I’ve always been a fan of the Arthurian legends, and I thought I’d seen them approached in just about every possible way -- That is, until I read Kim Headlee’s "Dawnflight - The Legend of Guinevere."
Headlee takes the legendary characters Arthur, Guinevere, and Merlin, among others, and transforms them into believable historic figures. This book tells the story as it actually could have happened -- not behind the shining, pristine walls of mythical Camelot, but in our own world.
At its heart, "Dawnflight" is a love story, but don’t let that scare you away. This is no sappy, sentimental romance -- quite the opposite. It is actually a gritty tale of war and conquest, and not all of it is between nations.
Gyanhumara is a Pictish cheiftaness who is bound by a treaty to marry a Brytoni lord and ally her conquered tribe to the Roman Empire. She chooses Urien map Dumarec, one of her people’s worst enemies, in hopes of bringing peace. She soon regrets her choice. Some of her misgivings are due to Urien’s nature, but most are because she loves another man. She loves a man she once thought she hated above all others -- the conqueror of her people -- Arthur the Pendragon. That love could mean a civil war between Arthur and his arch-rival, yet unsteady ally, Urien.
Headlee says in the notes following the book that she feels Guinevere has gotten a "bad rap" in other tellings of the tale. Headlee intended to represent Guinevere a woman of "true power," and she has indeed succeeded. Chieftaness Gyanhumara is not a simpering lady of the court, nor a traitorous schemer as Guinevere has been portrayed in other versions. Instead she is a warrior-queen, as strong in will as in body.
She refuses to be subjugated by Urien, who obviously feels that no woman is even close to the equal of a man. Despite her revulsion, though, she still fully intends to honor her agreement to marry him. Her sense of duty to her people won’t allow her to do otherwise.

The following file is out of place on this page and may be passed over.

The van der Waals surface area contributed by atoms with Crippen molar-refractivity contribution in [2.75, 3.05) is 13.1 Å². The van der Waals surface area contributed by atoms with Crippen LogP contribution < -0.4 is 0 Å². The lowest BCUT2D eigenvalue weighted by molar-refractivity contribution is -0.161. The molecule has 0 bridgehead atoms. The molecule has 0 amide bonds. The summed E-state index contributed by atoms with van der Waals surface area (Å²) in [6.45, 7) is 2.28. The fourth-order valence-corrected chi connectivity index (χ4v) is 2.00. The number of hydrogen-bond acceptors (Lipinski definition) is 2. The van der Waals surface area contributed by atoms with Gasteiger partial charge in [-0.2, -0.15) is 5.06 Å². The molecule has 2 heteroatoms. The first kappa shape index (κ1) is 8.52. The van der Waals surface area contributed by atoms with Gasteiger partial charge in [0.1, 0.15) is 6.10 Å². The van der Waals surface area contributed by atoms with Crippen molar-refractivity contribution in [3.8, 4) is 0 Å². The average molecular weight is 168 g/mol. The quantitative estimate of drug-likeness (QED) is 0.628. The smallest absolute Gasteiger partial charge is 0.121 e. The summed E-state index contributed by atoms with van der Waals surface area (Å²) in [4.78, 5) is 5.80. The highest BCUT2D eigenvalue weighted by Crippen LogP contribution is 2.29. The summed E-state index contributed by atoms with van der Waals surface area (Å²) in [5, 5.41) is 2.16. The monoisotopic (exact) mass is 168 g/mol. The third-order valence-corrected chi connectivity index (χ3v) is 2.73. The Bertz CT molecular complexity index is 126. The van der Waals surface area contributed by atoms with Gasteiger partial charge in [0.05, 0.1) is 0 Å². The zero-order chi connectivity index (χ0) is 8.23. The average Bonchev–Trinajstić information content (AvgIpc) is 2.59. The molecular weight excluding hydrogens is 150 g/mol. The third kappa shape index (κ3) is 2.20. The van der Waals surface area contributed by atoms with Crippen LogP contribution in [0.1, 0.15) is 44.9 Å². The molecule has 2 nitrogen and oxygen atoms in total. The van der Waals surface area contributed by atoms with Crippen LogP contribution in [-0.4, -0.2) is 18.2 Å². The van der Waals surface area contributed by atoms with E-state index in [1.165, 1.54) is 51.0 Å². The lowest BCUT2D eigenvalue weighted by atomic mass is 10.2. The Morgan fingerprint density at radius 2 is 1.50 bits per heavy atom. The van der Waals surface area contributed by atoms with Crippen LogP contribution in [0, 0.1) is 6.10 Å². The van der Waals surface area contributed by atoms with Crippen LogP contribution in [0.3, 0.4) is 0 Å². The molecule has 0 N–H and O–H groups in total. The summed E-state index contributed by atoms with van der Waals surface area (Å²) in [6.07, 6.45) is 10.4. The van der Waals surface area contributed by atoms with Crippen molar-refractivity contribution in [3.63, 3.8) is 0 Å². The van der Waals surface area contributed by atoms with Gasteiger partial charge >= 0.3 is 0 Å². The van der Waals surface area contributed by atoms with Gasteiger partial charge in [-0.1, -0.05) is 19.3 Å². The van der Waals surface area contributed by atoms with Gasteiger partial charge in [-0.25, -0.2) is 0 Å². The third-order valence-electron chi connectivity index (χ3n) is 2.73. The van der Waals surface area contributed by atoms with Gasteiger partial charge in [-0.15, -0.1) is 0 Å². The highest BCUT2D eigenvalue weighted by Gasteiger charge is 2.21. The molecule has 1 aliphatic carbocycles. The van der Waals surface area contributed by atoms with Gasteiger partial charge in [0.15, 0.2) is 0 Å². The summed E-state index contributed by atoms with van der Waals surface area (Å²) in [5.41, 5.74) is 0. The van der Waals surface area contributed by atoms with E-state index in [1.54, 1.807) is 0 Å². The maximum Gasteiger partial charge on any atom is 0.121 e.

The events that follow -- as Arthur and Gyanhumara attempt to come together, despite seemingly the whole world being against them -- puts a whole new face on the classic tale of betrayal that leads ultimately to Arthur’s downfall in other adaptations. Definitely food for thought for any fan of the Arthurian legends. This isn’t just another re-telling of those same stories. "Dawnflight" will make you re-think all the tales of Guinevere and Arthur you’ve ever read.
As for the writing itself -- it is superb. Headlee makes you care about her characters, and forget the countless other stories you’ve read about the same characters. She also has a knack for keeping the reader up past bedtime. The first night, I was able to put the book down, but once the action really started, it became tougher. Headlee has a talent for ending every chapter on a note that makes you say "just one more chapter before bed." Then, before you know it, it’s 4 a.m. and you’re beginning the final chapter.
On a personal note, this book came along at just the right time for me. When I started it, I was at a point where I didn’t think fantasy could excite me anymore. Then, I picked it up. It has been quite a while since I devoured a novel the way I went through this one, and even now, I’m planning on giving it a second reading very soon.
In these days when every fantasy has to be at least a trilogy or more likely a watered-down drawn out saga, it’s rare that I look forward to another series of books. In this case, I think “Dawnflight” is just the tip of Excalibur, and there’s a lot more to the tale. I look forward to hearing it, and I hope Kim Headlee will stay with them until they’re done.